Carl Linnaeus was the first to apply it to the division of all three kingdoms of nature in his Systema Naturae. For plants, Linnaeus' orders in the Systema Naturae and the Species Plantarum were artificial, introduced to subdivide the artificial classes into more comprehensible smaller groups; when the word ordo was first used for natural units of plants, in 19th century works such as the Prodromus of de Candolle and the Genera Plantarum of Bentham & Hooker, it indicated taxa that are now given the rank of family. In French botanical publications, from Michel Adanson's Familles naturelles des plantes and until the end of the 19th century, the word famille was used as a French equivalent for this Latin ordo; this equivalence was explicitly stated in the Alphonse De Candolle's Lois de la nomenclature botanique, the precursor of the used International Code of Nomenclature for algae and plants. In the first international Rules of botanical nomenclature from the International Botanical Congress of 1905, the word family was assigned to the rank indicated by the French "famille", while order was reserved for a higher rank, for what in the 19th century had been named a cohors.
Some of the plant families still retain the names of Linnaean "natural orders" or the names of pre-Linnaean natural groups recognised by Linnaeus as orders in his natural classification. Such names are known as descriptive family names. In zoology, the Linnaean orders were used more consistently; that is, the orders in the zoology part of the Systema Naturae refer to natural groups. Some of his ordinal names are still in use. In virology, the International Committee on Taxonomy of Viruses's virus classification includes fifteen taxa: realm, kingdom, phylum, class, order, family, genus and species, to be applied for viruses and satellite nucleic acids. There are each ending in the suffix - virales. Biological classification Cladistics Phylogenetics Rank Rank Systematics Taxonomy Virus classification McNeill, J.. R.. R.. L.. S.. F.. F.. H.. J.. International Code of Nomenclature for algae and plants adopted by the Eighteenth International Botanical Congress Melbourne, July 2011. Regnum Vegetabile 154. A. R.
G. Gantner Verlag KG. ISBN 978-3-87429-425-6
A chordate is an animal constituting the phylum Chordata. During some period of their life cycle, chordates possess a notochord, a dorsal nerve cord, pharyngeal slits, an endostyle, a post-anal tail: these five anatomical features define this phylum. Chordates are bilaterally symmetric; the Chordata and Ambulacraria together form the superphylum Deuterostomia. Chordates are divided into three subphyla: Vertebrata. There are extinct taxa such as the Vetulicolia. Hemichordata has been presented as a fourth chordate subphylum, but now is treated as a separate phylum: hemichordates and Echinodermata form the Ambulacraria, the sister phylum of the Chordates. Of the more than 65,000 living species of chordates, about half are bony fish that are members of the superclass Osteichthyes. Chordate fossils have been found from as early as the Cambrian explosion, 541 million years ago. Cladistically, vertebrates - chordates with the notochord replaced by a vertebral column during development - are considered to be a subgroup of the clade Craniata, which consists of chordates with a skull.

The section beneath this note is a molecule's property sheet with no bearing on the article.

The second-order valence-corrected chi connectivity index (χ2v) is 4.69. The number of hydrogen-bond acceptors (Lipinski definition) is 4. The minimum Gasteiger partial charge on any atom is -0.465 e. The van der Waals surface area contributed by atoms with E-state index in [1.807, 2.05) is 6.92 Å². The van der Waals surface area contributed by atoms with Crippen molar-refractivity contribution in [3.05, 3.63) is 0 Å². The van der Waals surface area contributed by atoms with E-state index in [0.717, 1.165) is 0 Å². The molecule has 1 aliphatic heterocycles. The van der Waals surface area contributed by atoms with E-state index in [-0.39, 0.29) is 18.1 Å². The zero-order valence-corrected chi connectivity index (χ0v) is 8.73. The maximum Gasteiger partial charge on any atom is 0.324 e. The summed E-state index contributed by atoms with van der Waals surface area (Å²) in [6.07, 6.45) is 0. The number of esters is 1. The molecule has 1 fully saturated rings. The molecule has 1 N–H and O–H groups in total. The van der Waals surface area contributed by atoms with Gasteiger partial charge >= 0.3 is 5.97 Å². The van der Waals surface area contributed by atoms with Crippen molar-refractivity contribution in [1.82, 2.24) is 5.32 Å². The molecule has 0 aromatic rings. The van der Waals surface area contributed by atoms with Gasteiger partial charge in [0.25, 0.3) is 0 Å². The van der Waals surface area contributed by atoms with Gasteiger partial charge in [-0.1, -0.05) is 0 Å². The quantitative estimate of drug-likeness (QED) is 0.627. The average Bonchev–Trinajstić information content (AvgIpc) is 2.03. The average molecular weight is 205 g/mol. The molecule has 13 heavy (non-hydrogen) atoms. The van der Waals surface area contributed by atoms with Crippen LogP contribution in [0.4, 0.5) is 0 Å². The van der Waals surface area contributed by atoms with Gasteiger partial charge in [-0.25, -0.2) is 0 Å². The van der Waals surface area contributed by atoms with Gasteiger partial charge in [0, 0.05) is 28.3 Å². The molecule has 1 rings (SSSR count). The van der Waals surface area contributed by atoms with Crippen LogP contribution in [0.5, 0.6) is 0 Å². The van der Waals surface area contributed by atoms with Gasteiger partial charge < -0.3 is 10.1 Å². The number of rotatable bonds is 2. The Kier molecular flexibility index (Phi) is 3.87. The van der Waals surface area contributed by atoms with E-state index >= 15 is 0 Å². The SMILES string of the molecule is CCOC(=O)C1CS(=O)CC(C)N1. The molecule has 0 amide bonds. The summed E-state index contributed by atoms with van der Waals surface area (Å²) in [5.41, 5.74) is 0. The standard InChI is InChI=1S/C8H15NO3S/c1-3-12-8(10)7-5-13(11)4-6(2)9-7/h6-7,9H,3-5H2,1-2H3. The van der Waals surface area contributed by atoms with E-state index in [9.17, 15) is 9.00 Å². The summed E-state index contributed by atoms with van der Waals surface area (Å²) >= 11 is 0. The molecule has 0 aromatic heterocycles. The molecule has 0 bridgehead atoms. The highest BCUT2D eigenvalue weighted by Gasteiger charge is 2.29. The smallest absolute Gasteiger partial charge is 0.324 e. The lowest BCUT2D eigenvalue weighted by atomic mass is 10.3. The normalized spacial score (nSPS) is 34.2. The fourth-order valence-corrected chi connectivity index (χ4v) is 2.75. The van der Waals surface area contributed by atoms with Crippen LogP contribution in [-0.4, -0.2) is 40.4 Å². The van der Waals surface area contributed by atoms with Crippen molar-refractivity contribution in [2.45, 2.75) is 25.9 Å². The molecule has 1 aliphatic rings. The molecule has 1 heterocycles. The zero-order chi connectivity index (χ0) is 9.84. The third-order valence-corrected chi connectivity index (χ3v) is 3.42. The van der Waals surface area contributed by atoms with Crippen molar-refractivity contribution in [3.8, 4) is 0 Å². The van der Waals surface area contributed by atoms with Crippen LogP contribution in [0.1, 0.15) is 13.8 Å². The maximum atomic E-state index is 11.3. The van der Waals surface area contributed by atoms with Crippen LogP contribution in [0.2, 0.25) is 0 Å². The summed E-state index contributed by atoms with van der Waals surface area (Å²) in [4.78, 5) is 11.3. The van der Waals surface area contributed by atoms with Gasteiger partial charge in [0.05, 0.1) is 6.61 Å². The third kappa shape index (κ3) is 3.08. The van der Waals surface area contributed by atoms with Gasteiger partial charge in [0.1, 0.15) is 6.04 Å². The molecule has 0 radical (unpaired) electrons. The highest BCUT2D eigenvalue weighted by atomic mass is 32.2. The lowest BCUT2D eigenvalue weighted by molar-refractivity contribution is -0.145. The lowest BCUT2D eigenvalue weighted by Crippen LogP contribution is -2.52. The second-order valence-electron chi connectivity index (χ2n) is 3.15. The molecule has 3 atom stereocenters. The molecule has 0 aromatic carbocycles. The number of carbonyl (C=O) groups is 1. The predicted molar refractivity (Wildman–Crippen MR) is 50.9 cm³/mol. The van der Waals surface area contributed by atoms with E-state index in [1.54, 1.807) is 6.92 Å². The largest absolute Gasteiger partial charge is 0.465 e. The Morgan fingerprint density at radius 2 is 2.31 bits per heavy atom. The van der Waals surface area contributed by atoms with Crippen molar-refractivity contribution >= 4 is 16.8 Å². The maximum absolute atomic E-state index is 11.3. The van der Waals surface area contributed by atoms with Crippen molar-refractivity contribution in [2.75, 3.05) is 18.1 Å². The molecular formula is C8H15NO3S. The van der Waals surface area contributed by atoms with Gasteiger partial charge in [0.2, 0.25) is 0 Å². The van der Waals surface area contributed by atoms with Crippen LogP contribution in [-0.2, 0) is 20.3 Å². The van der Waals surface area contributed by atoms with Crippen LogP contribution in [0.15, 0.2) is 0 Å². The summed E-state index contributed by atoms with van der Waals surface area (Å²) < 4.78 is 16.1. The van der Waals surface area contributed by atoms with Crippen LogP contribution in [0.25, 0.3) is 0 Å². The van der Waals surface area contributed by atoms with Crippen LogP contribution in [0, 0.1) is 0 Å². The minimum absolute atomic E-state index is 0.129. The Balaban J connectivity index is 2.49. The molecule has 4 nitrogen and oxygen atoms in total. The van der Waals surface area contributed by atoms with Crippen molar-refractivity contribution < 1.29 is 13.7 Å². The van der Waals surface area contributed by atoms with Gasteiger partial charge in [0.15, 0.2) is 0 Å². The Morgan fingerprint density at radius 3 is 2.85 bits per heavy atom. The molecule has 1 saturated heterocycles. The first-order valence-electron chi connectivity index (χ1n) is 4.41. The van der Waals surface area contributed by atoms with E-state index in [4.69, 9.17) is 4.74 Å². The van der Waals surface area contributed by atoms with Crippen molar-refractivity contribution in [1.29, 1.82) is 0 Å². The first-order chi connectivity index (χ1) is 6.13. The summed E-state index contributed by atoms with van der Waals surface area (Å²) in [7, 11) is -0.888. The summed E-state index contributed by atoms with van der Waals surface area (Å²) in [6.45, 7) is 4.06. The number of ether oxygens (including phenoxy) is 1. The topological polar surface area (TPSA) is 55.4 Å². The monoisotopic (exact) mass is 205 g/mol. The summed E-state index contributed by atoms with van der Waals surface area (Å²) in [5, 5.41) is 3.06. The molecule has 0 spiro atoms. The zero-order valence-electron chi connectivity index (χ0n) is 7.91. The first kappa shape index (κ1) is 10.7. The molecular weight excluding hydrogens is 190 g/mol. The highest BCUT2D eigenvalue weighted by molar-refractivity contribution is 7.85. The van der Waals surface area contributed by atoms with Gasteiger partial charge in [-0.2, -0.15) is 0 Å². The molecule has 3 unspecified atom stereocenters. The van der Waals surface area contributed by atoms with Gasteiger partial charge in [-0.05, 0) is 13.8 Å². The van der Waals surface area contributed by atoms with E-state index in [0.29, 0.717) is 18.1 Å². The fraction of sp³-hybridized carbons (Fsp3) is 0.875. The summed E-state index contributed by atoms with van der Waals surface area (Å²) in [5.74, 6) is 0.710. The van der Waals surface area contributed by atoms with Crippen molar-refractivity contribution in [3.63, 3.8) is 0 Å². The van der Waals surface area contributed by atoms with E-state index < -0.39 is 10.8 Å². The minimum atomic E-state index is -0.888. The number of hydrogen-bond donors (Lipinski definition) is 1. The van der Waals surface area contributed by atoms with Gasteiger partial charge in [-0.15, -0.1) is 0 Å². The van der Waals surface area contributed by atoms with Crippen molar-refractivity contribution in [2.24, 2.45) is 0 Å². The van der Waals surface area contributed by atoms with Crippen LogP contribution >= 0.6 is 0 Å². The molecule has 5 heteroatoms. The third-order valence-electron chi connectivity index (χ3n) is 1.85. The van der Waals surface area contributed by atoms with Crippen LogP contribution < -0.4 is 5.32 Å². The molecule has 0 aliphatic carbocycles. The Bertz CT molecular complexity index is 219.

The Craniata and Tunicata compose the clade Olfactores. Chordates form a phylum of animals that are defined by having at some stage in their lives all of the following anatomical features: A notochord, a stiff rod of cartilage that extends along the inside of the body. Among the vertebrate sub-group of chordates the notochord develops into the spine, in wholly aquatic species this helps the animal to swim by flexing its tail. A dorsal neural tube. In fish and other vertebrates, this develops into the spinal cord, the main communications trunk of the nervous system. Pharyngeal slits; the pharynx is the part of the throat behind the mouth. In fish, the slits are modified to form gills, but in some other chordates they are part of a filter-feeding system that extracts particles of food from the water in which the animals live. Post-anal tail. A muscular tail that extends backwards behind the anus. An endostyle; this is a groove in the ventral wall of the pharynx. In filter-feeding species it produces mucus to gather food particles, which helps in transporting food to the esophagus.
It stores iodine, may be a precursor of the vertebrate thyroid gland. There are soft constraints that separate chordates from certain other biological lineages, but are not part of the formal definition: All chordates are deuterostomes; this means. All chordates are based on a bilateral body plan. All chordates are coelomates, have a fluid filled body cavity called a coelom with a complete lining called peritoneum derived from mesoderm; the following schema is from the third edition of Vertebrate Palaeontology. The invertebrate chordate classes are from Fishes of the World. While it is structured so as to reflect evolutionary relationships, it retains the traditional ranks used in Linnaean taxonomy. Phylum Chordata †Vetulicolia? Subphylum Cephalochordata – Class Leptocardii Clade Olfactores Subphylum Tunicata – Class Ascidiacea Class Thaliacea Class Appendicularia Class Sorberacea Subphylum Vertebrata Infraphylum incertae sedis Cyclostomata Superclass'Agnatha' paraphyletic Class Myxini Class Petromyzontida or Hyperoartia Class †Conodonta Class †Myllokunmingiida Class †Pteraspidomorphi Class †Thelodonti Class †Anaspida Class †Cephalaspidomorphi Infraphylum Gnathostomata Class †Placodermi Class Chondrichthyes Class †Acanthodii Superclass Osteichthyes Class Actinopterygii Class Sarcopterygii Superclass Tetrapoda Class Amphibia Class Sauropsida Class Synapsida Craniates, one of the three subdivisions of chordates, all have distinct skulls.
They include the hagfish. Michael J. Benton commented that "craniates are characterized by their heads, just as chordates, or all deuterostomes, are by their tails". Most craniates are vertebrates; these consist of a series of bony or cartilaginous cylindrical vertebrae with neural arches that protect the spinal cord, with projections that link the vertebrae. However hagfish have incomplete braincases and no vertebrae, are therefore not regarded as vertebrates, but as members of the craniates, the group from which vertebrates are thought to have evolved; however the cladistic exclusion of hagfish from the vertebrates is controversial, as they ma